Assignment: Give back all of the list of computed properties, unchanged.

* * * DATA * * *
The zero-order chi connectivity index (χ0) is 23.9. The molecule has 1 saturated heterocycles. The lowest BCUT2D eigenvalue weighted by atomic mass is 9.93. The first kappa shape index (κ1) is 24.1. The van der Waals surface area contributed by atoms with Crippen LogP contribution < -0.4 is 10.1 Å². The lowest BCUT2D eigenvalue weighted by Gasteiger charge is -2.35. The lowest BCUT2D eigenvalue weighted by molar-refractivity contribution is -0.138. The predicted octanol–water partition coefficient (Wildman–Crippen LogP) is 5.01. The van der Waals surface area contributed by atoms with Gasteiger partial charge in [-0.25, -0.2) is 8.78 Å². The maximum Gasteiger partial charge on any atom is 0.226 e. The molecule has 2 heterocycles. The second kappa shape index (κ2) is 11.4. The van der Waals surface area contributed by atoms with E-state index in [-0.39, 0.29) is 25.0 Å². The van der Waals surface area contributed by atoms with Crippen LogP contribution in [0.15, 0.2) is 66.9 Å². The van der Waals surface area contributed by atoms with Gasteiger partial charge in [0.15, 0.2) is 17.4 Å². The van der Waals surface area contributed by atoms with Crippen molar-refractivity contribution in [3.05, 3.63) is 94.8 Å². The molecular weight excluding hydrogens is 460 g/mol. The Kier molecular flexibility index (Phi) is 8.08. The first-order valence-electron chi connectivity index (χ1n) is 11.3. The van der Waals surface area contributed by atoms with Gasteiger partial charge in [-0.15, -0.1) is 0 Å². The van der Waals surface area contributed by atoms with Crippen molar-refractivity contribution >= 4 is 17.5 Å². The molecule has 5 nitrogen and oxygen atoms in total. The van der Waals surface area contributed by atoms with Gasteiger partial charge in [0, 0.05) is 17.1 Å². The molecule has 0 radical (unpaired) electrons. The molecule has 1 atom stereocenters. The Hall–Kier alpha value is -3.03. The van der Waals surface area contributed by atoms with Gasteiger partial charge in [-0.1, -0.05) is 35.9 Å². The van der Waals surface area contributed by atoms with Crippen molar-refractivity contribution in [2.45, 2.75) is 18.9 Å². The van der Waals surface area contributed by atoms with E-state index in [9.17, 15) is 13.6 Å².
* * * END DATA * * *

The zero-order chi connectivity index (χ0) is 23.9. The molecule has 1 saturated heterocycles. The lowest BCUT2D eigenvalue weighted by atomic mass is 9.93. The first kappa shape index (κ1) is 24.1. The van der Waals surface area contributed by atoms with Crippen LogP contribution < -0.4 is 10.1 Å². The lowest BCUT2D eigenvalue weighted by Gasteiger charge is -2.35. The lowest BCUT2D eigenvalue weighted by molar-refractivity contribution is -0.138. The predicted octanol–water partition coefficient (Wildman–Crippen LogP) is 5.01. The van der Waals surface area contributed by atoms with Gasteiger partial charge in [-0.25, -0.2) is 8.78 Å². The maximum Gasteiger partial charge on any atom is 0.226 e. The molecule has 2 heterocycles. The second kappa shape index (κ2) is 11.4. The van der Waals surface area contributed by atoms with E-state index in [-0.39, 0.29) is 25.0 Å². The van der Waals surface area contributed by atoms with Crippen LogP contribution in [0.15, 0.2) is 66.9 Å². The van der Waals surface area contributed by atoms with Gasteiger partial charge in [0.15, 0.2) is 17.4 Å². The van der Waals surface area contributed by atoms with Crippen molar-refractivity contribution in [3.05, 3.63) is 94.8 Å². The molecular weight excluding hydrogens is 460 g/mol. The Kier molecular flexibility index (Phi) is 8.08. The first-order valence-electron chi connectivity index (χ1n) is 11.3. The van der Waals surface area contributed by atoms with Gasteiger partial charge in [-0.15, -0.1) is 0 Å². The van der Waals surface area contributed by atoms with Crippen molar-refractivity contribution >= 4 is 17.5 Å². The molecule has 5 nitrogen and oxygen atoms in total. The van der Waals surface area contributed by atoms with Gasteiger partial charge in [0, 0.05) is 17.1 Å². The molecule has 0 radical (unpaired) electrons. The molecule has 1 atom stereocenters. The Hall–Kier alpha value is -3.03. The van der Waals surface area contributed by atoms with Gasteiger partial charge in [-0.1, -0.05) is 35.9 Å². The van der Waals surface area contributed by atoms with Crippen molar-refractivity contribution in [2.45, 2.75) is 18.9 Å². The van der Waals surface area contributed by atoms with E-state index in [9.17, 15) is 13.6 Å².